Difference between revisions of "Charles Mackie (1688-1770)"
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[[File:IMG 1594.jpg | border | px | right | thumb | Lectures on Universal History by Charles Mackie (1688-1770) taken down by a student, 1747-48, [[Laing Collection]], [[Library|Edinburgh University Library]] (La.III.237)]]'''Charles Mackie (1688-1770)''' was appointed as Edinburgh University’s first Professor of History in 1719.
== Early Life ==
== Early Life ==
Revision as of 13:19, 18 July 2014
Charles Mackie (1688-1770) was appointed as Edinburgh University’s first Professor of History in 1719.
Mackie was born in Limekilns, Fife, the youngest child of a Church of Scotland minister. His mother died when he was six months old, and his father subsequently married Margaret Carstares, sister of William Carstares (1649-1715), then Principal of Edinburgh University. Following the death of Mackie’s father in 1699, Carstares appears to have overseen his education. Mackie matriculated at Edinburgh University in 1702 and graduated in 1705. He continued his education at Gröningen (1707-1708), later completing it at Leyden (1715). On his return to Edinburgh he joined the Rankenian Club, one of the earliest literary societies of 18th-century Scotland, whose members included such future Enlightenment figures as David Hume (1711-1776), William Wishart "secundus" (c1692-1753), Colin Maclaurin (1698-1746), and John Stevenson (1695-1775).
Chair of Universal History
On 28 August 1719, the Town Council of Edinburgh passed an order establishing a Professorship of Universal History at Edinburgh University, the first chair of its kind in Scotland. The Council noted that despite ‘being very much esteemed and the most attended of any one profession at all the Universities abroad’, history teaching was ‘yet nowhere set up in any of our Colleges in Scotland’. The explicit desire to remodel Scottish universities along European lines is consistent with the programme of reforms introduced by Principal Carstares. Although Carstare had died in 1715, Sir Alexander Grant (1826-1884) suggests that the Council was carrying out measures urged before his death. It is no coincidence, he argues, that their choice – announced on the same day -- fell upon a protégé and intimate of Carstares in Charles Mackie.
As his title indicates, Mackie's remit was extensive, encompassing Western History, Scottish History, and Greek, Roman, and British Antiquities. Mackie’s conception of the historian’s duties was exceptionally broad, and his courses covered many topics later taught by Professors of Constitutional History, Roman Law, and Rhetoric and Belles Lettres. He was a popular lecturer, despite teaching in Latin at a time when many lecturers were turning to English. His pupils included such future luminaries of Edinburgh University as William Robertson (1721-1793), Alexander Monro ''secundus'' (1733-1817), and John Home (1722-1808).
In 1753, ill-health led Mackie to request that the Town Council appoint John Gordon (1715-1775) as assistant professor. Gordon himself resigned within a year, but the appointment of William Wallace (d. 1786) on 23 December permitted Mackie to retire from teaching. He nonetheless remained co-holder of the Chair until 1765 when he finally resigned in favour of John Pringle (1741-1811).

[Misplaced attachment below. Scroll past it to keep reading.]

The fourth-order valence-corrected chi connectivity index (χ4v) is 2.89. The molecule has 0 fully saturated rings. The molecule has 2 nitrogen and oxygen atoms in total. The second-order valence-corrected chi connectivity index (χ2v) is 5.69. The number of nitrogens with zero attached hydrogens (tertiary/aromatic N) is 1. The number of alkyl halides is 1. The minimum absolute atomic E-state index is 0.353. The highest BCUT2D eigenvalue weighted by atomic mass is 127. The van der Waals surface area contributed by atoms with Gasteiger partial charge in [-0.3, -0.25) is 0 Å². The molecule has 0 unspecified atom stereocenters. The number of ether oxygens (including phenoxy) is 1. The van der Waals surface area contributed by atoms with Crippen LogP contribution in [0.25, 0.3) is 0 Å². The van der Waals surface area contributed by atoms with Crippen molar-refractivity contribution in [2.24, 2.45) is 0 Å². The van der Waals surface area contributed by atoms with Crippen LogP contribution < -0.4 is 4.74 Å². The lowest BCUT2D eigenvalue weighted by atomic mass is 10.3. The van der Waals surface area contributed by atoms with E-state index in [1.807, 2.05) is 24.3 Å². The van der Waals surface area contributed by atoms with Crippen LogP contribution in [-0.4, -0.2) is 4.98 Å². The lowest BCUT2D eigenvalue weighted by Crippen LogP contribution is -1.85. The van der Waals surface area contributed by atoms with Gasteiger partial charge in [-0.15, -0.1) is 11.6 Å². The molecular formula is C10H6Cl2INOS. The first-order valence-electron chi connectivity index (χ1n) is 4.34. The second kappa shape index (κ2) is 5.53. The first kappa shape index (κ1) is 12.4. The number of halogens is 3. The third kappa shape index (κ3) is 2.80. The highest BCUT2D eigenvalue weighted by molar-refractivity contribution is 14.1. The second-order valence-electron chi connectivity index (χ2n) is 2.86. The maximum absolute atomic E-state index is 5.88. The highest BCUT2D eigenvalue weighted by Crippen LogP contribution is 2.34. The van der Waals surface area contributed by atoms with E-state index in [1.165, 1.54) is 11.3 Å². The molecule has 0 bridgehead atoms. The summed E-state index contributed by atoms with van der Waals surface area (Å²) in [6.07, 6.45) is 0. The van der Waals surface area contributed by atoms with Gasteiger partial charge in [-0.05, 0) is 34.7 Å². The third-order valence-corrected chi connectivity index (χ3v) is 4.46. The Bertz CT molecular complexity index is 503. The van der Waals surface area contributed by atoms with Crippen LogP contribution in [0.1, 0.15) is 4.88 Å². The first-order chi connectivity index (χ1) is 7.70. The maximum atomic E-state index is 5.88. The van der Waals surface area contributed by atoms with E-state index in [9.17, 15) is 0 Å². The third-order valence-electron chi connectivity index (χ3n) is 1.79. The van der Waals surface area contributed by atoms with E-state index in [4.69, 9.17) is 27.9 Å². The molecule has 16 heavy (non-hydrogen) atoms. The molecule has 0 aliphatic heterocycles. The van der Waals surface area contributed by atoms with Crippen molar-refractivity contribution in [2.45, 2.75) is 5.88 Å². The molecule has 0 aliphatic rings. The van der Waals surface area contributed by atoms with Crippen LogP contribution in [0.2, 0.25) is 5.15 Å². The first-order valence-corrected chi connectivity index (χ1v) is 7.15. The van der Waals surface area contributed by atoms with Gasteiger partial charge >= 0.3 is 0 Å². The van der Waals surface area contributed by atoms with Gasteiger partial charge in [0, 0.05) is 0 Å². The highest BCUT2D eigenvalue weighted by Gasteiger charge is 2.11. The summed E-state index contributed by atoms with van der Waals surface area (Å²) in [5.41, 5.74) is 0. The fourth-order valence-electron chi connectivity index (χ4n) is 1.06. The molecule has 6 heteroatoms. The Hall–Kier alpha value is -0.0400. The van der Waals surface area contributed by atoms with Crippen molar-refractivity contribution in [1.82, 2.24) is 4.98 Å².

Publications and Other Writings
Mackie was first and foremost a teacher, and only one printed work has been tentatively attributed to him: Antiquitatum romanarum brevis descriptio (1759), a set of notes for students of Roman history which resembles a surviving manuscript of Mackie’s antiquities lectures (Edinburgh University Library, MS, La.III.785). Edinburgh University Library’s Laing Collection includes a collection of lectures and papers by Mackie (La.II.37), perhaps the most complete and typical of which is an address ‘On the Sources of Vulgar Errors in History’ (ff. 92-104). These he listed as: 'fondness for high antiquities', 'fondness for the marvellous', 'travellers' tales', 'prejudice for one's country or religion', 'ignorance, laziness and negligence', 'writing in verse' and lastly 'family annals and funeral orations'. As both a teacher and working historian, Mackie laid the greatest stress on strict impartiality, critical examination of sources, and careful valuation of evidence.
Benefactor to the Universtiy
Mackie believed that a well-equipped university library was essential to the study of history. In 1765 he bequeathed to Edinburgh University Library his private collection of 151 historical works by European writers of the 16th to18th centuries the 18th centuries. This provided William Robertson with a solid base on which to build the Library’s history collections during his term as Principal of the University.
- Andrew Dalzel, History of the University of Edinburgh from its Foundation, 2 vols (Edinburgh: Edmonston and Douglas, 1862)
- C. P. Finlayson and S. M. Simpson, 'The History of the Library 1710-1837', in Edinburgh University Library 1580-1980: A Collection of Historical Essays, ed. Jean R. Guild and Alexander Law (Edinburgh: Edinburgh University Library, 1982), pp. 55-66.
- Sir Alexander Grant, The Story of the University of Edinburgh during its First Three Hundred Years, 2 vols (London: Longmans, Green, and Co., 1884)
- L. W. Sharp, 'Charles Mackie, the First Professor of History at Edinburgh University', Scottish Historical Review, 41 (1962), 23-45.
- Jeffrey R. Smitten, 'Mackie, Charles (1688–1770)', Oxford Dictionary of National Biography (Oxford: Oxford University Press, 2004) [, accessed 17 July 2014]
- Alexander Carlyle, Autobiography of the Rev. Dr. Alexander Carlyle, Minister of Inveresk: Containing Memorials of the Men and Events of his Time (Edinburgh: W. Blackwood, 1860)